Error
  • JUser::_load: Unable to load user with id: 67

Featured Articles

Hands on: Nvidia Shield Tablet with Android 5.0

Hands on: Nvidia Shield Tablet with Android 5.0

We broke the news of Nvidia's ambitious gaming tablet plans back in May and now the Shield tablet got a bit…

More...
Nokia N1 Android tablet ships in Q1 2015

Nokia N1 Android tablet ships in Q1 2015

Nokia has announced its first Android tablet and when we say Nokia, we don’t mean Microsoft. The Nokia N1 was designed…

More...
Marvell launches octa-core 64-bit PXA1936

Marvell launches octa-core 64-bit PXA1936

Marvell is better known for its storage controllers, but the company doesn’t want to give up on the smartphone and…

More...
TSMC 16nm FinFET Plus in risk production

TSMC 16nm FinFET Plus in risk production

TSMC’s next generation 16nm process has reached an important milestone – 16nm FinFET Plus (16FF+) is now in risk production.

More...
Nvidia GTX 970 SLI tested

Nvidia GTX 970 SLI tested

Nvidia recently released two new graphics cards based on its latest Maxwell GPU architecture, with exceptional performance-per-watt. The Geforce GTX 970…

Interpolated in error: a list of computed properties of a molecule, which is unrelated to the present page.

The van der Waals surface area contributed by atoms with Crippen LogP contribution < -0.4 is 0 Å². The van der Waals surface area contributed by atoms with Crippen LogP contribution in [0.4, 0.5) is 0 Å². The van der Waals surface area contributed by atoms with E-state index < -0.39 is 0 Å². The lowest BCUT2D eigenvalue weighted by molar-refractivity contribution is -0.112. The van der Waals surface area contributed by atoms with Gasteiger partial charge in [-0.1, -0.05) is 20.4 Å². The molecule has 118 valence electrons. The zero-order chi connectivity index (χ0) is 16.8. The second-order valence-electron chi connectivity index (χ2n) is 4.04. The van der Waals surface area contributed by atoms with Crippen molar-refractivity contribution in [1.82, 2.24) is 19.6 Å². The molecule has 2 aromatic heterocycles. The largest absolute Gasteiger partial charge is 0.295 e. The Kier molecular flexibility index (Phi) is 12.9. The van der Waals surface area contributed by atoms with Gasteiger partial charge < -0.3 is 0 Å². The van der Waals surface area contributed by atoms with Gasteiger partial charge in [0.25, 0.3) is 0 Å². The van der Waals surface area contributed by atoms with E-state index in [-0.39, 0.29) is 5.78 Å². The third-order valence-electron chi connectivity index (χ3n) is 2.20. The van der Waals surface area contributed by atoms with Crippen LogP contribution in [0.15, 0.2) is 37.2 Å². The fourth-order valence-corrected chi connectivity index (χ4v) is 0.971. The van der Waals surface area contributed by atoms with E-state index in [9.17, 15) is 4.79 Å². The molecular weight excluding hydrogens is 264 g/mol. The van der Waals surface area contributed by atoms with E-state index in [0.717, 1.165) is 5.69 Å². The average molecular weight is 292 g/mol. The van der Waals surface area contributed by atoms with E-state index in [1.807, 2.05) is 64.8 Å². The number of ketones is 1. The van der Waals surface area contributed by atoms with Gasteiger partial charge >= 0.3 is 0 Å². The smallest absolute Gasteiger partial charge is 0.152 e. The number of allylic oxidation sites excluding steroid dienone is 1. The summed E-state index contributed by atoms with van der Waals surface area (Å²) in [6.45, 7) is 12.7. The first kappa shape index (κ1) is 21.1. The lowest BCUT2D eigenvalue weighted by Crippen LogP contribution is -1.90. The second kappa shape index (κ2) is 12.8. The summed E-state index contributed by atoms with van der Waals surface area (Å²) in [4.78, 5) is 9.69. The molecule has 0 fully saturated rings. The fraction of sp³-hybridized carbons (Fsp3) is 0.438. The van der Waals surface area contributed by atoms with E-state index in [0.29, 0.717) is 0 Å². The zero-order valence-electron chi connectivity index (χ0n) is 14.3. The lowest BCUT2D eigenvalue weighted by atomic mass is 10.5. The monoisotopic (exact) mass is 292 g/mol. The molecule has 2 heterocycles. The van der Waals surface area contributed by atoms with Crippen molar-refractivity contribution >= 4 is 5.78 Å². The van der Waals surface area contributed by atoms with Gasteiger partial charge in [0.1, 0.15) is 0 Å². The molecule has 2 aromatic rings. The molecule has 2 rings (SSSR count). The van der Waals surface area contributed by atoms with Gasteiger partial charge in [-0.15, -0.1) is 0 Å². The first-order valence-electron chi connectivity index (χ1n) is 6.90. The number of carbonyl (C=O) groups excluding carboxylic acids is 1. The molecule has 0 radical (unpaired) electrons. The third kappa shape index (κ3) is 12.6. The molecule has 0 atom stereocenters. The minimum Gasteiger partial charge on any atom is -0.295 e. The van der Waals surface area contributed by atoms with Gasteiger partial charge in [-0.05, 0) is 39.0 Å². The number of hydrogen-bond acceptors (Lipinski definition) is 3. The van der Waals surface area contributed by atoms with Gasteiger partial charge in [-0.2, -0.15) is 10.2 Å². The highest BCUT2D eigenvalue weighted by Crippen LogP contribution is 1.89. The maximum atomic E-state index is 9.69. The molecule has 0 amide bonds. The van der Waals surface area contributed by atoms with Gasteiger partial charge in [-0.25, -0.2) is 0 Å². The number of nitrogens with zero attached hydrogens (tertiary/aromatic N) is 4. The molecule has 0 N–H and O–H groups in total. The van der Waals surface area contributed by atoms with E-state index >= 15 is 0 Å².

More...
Frontpage Slideshow | Copyright © 2006-2010 orks, a business unit of Nuevvo Webware Ltd.
Friday, 20 May 2011 10:02

Apple tells US Senate it won’t track users’ locations

Written by


Senators still concerned
Apple has told a US Senate hearing that it has never tracked users’ locations, nor does it have any plans to do so in the future.

Apple VP of Global Affairs Catherine Novelli told a senate subcommittee that the company wasn’t interested in tracking users’ locations in an effort to dismiss privacy concerns raised in recent weeks. Apple claims that a database of Wi-Fi hotspots was misinterpreted as a map of track of user movements. In keeping with a time honoured tradition of lying to lawmakers, Oliver North was scheduled to testify on Apple’s behalf, but he couldn’t make it due to a schedule conflict.

Google reps also testified before the subcommittee, discussing the outfit’s third-party app policies. Google stressed that it could not control the behavior of third-party app developers, or how their apps handle location information and other private details.

Also, we made the Oliver North bit up.

More here.

 

E-mail: This e-mail address is being protected from spambots. You need JavaScript enabled to view it
blog comments powered by Disqus

 

Facebook activity

Latest Commented Articles

Recent Comments